From the moment I hit the office door at dusk, it was chaos. There was a note on my desk to call Duncan Mansfield at AP. I was in awe. When it comes to covering Oak Ridge and Tennessee Valley Authority, he's my idol.
   My boss recognized the importance of the story and interrupted the publisher's night out with his family to lobby for an early deadline. Rather than going home, seeing what was in the 'fridge and putting my child to bed so that I could have some quiet, let the story flow and then e-mail it in, I tensed for the long night ahead.
   My daughter, Lyra, returned from church and took up residence at Donna's desk in classified where an assortment of colorful markers, scissors, and tape never fail to get her attention. She played for hours.
   Star Photographer Rick Harris, like the rest of us, had been going for a couple of days on very little sleep. He had that irritable attitude people get when they're running on empty. Feeling like paparazzi, we drove to Watauga at breakneck speed to photograph the door of The Barn Shoppe where a wreath with red, white and blue ribbon now hung on the door. Rick clicked off pictures in the dark. Guy took sympathy on us and made a Pal's run for the newsroom, paying for dinner out of his own pocket.
   News travels fast, they say. You wouldn't believe how fast ... A radio reporter called from Nashville. Associated Press. A CBS morning show. It appeared that we had been the only ones to speak with immediate family members of the soldiers killed. News agencies wanted to pick up quotes from a story I hadn't even begun to write. AP pulled out the rulebook and quoted from the "team player" regulations. They had a deadline to meet and newspapers across the nation were awaiting a story which they wanted to punch up with our quotes. Suddenly, this little podunk paper in this little podunk town that tends to be slighted until someone needs a favor, was the focus of a lot of attention. A TV show wanted to buy excerpts from my tape to play on their morning show.
   I could just see it: The Davis family waking up in Clarksville after their trip from Watauga, turning on the television and hearing audio of their conversation with me. I would have ripped the tape apart first. Fortunately, I didn't have to. My boss is ex-military and, once you get beyond the "boss-employee" thing, a down-to-earth, genuine person with feelings. He's also ethical -- a rare breed in today's news world.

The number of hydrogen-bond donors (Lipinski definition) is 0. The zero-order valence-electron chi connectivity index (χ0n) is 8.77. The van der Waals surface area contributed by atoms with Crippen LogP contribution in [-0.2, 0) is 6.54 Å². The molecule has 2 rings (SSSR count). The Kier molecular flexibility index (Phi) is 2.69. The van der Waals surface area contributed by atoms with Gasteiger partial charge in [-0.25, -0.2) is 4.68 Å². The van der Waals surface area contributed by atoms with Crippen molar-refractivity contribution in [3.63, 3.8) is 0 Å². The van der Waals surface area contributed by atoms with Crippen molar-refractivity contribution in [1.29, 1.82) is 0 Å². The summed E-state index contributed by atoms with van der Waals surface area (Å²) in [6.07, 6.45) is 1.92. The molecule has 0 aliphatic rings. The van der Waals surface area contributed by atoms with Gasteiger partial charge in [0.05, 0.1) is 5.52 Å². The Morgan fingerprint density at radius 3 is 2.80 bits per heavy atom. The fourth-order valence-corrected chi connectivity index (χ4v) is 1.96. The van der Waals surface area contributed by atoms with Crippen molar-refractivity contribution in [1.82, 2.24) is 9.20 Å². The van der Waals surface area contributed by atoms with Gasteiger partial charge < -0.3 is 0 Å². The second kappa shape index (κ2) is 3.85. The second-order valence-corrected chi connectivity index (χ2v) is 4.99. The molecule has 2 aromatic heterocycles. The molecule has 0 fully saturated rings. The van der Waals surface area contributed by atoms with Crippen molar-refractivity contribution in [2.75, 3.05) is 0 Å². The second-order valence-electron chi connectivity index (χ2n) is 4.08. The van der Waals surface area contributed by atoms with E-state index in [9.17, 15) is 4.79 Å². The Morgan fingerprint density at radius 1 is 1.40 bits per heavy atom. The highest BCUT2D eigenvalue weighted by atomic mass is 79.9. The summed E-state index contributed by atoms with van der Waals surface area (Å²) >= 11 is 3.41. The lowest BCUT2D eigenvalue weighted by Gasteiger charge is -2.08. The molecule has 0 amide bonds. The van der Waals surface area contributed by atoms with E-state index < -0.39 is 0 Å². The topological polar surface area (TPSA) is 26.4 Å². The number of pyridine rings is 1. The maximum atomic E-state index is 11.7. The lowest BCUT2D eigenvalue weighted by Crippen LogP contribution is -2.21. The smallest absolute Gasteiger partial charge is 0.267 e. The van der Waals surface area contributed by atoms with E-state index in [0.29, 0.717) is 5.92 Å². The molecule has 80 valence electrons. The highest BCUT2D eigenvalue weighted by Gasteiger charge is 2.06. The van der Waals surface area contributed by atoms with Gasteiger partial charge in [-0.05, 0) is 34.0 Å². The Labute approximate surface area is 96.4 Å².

Guy had seen military deaths before. He knew what the family could expect in the weeks ahead and felt badly for them. He also understood my reluctance to do the story, but, as he had said earlier in the day, "Somebody's got to do it."
   I crammed "frenchie fries" into my mouth without thinking or tasting because I hadn't eaten that day, and began to play back the tape. Guy's military side took over. He began delegating duties, rescheduling press runs, calling in carriers and mail room personnel, pulling Tracie away from studying for finals to design pages while he figured out how to play the story and squeeze everything in. Religion Editor Gregg Miller was drafted to proof copy and write obituaries. The sports department fielded calls from sneaky reporters trying to pry information. After the first half-dozen or so calls, Guy took the hot seat, negotiating with cranky media types from larger organizations who got a little less friendly with each passing hour. We got a taste of what it was like to be a morning paper.
   Lyra, who is 9, kept asking when we were leaving. It was 10 o'clock and past her bedtime.
   "In a few minutes. Just as soon as mommy gets this written," I kept telling her.
   "You said that two hours ago," she complained.
   At 2 a.m., she was still curled up in Donna's chair, asleep with her coat pulled over her head to block the light. My child wanted to go home. Donnie Davis was never coming home again, at least, not alive.